Image above courtesy of Ric Lamont, taken from NX25 “Green Velvet”.


Lots of preparation going on in the past weeks to get Quo Vadis up to standard for the Marlay Point Overnight Race (MPONR). Deck organisers replaced, some new clutches and cam cleats, electrical checks, new instruments, life lines, rigging, mast base and foot, sheaves, vang, halyards and sheets. All the expense that goes with buying any boat but in particular a very well kept but under utilised boat that was “original” and “pristine”! We will be racing with the original 1989 sails which should be interesting – they are good enough and away having a second reef put in – just in case! New sails for next season for sure (I just have to save!).

The MPONR has been running for the past 48 years and is one Australia’s iconic trailer yacht races – at its peak attracting almost 700 yachts, now down to about 100 competitors. Competed on the Gippsland Lakes it commences at the Lake Wellington Yacht Club, crossing Lake Wellington, then through the Mclennan Strait, past Hollands Landing, then entering Lake Victoria, north east to Paynesville, into Lake King, around Raymond Island and then back to Paynesville to finish at the Gippsland Lakes Yacht Club. About 75km or 40nm. And of course the race starts at 8pm just after sunset!

Course Map

Course Map

The crew has been assembled – Brendan  (the tried and trusty bow man) – who sees himself like this:

(Credit: IAN ROMAN/Volvo Ocean Race)


And Sean, the never sailed, never sailed in a race, never sailed in a race at night crewman – who has undertaken the role of mast man and navigator – to ensure that this doesn’t happen!




DAY 1 – THU 10 MAR 2016


Well we finally got away mid afternoon for the 470km/6hour drive from Canberra to Paynesville. Car and boat all loaded, last minute supplies on board and we were off. After a previous incident in Cooma, and swearing that I would never go into that town again with a boat on a trailer, I succumbed to peer pressure (and broke my New Years resolution) by stopping at McDonalds Cooma. A coffee (really that’s all it was) and we were off again. A quick fuel stop at Cann River, just south of the New South Wales / Victoria border for diesel and we continued on our way south to the coast. There was some debate about where we should stop for dinner – Cann River, Orbost or Lakes Entrance.


A crew decision for Orbost saw us in the local Chinese takeaway. Enough said . . . we will never return! In future we will either eat at the aptly named establishment at Cann River or Lakes Entrance! We finally got into Paynesville at about 10 pm, in bucketing rain. After a quick de-stow of the car and boat, we slept on the boat in the car park.

DAY 2 – FRI 11 MAR 2016

Not exactly a restful night, but after a quick breakfast at the “Fickle Fig” in Paynesville, and a trip to the local supermarket we launched the boat and started to retrace the race course in reverse to identify the navigation hazards. We did a quick lap of Raymond Island and then headed west to Loch Sport – a total distance of about 17 nm. Not much wind but we were able to do crew familiarisation on the way. The engine, as is now the norm, sounded particularly unhealthy and was intermittent which only added to the Captain’s normally calm demeanour, especially for the approach through the channel and then entry in to Loch Sport Marina! We survived the arrival and took an outside 15m berth while waiting for the marina manager. After paying the grand total of $35 for 24 hours berthing, shower/laundry access for three and water/electricity and with a stern warning “that the fence around the marina is there to protect you – lock the gates as you go/in out” we headed out to the Loch Sport Marina for dinner.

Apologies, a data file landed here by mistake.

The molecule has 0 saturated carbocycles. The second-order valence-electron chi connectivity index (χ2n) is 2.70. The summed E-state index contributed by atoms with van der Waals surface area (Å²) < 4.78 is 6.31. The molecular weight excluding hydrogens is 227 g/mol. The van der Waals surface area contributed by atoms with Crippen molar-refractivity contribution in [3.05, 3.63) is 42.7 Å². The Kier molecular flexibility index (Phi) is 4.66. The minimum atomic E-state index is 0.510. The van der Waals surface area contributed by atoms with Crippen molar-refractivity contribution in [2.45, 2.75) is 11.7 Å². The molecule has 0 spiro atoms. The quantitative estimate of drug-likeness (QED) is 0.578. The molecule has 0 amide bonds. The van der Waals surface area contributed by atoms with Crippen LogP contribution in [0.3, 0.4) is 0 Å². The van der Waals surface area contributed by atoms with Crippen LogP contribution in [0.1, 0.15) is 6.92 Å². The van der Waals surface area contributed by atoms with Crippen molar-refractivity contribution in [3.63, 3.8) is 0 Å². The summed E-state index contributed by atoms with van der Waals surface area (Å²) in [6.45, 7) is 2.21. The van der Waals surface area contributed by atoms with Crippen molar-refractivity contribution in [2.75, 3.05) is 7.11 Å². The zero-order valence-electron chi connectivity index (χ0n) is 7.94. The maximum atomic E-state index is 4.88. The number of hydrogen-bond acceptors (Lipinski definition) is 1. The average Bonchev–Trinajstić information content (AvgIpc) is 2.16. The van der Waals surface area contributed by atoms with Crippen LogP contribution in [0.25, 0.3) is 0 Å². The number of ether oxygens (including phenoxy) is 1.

The Crew – Bowman (L) and Navigator/Mast Man (R)

We were kindly invited to join another Canberra YC crew for dinner at the Loch Sport Pub. The skipper of this crew was on his 32nd consecutive race and we were keen to pick his brains. We were also invited to join the team for the MPONR Yacht Club trophy for the three boats from a single club that achieve the highest placings. No pressure! After more debate and discussion we retired for the evening.

DAY 3 – SAT 12 MAR 2016

Race Day arrived and after showers ashore and breakfast on board we set off to motor and sail the remaining 19 nm. We took some time to do some spinnaker work, encouraged by the Bowman who begged for more back to back spinnaker gybes just so the cockpit crew and mast man were fully in synch with him! The intrepid navigator spent extra time making sure of our course entering and exiting McLennan Strait and plotting multiple GPS waypoints. Both of these are areas that will have to be navigated at night, under sail, there are limited lit navigation marks, the yacht draws 1.5 metres, and outside of a very narrow channel and we will go aground! No challenge.

Every year I have done it we have gone aground – this year we will well equipped with some bathymetric charts – what could go wrong!? The key area I was concerned about was getting out of McLennan Strait, and making sure that we were lined up with the seven unlit port markers which show the channel into Lake Victoria. The channel is 1.7 metres deep, and about 20 metres wide only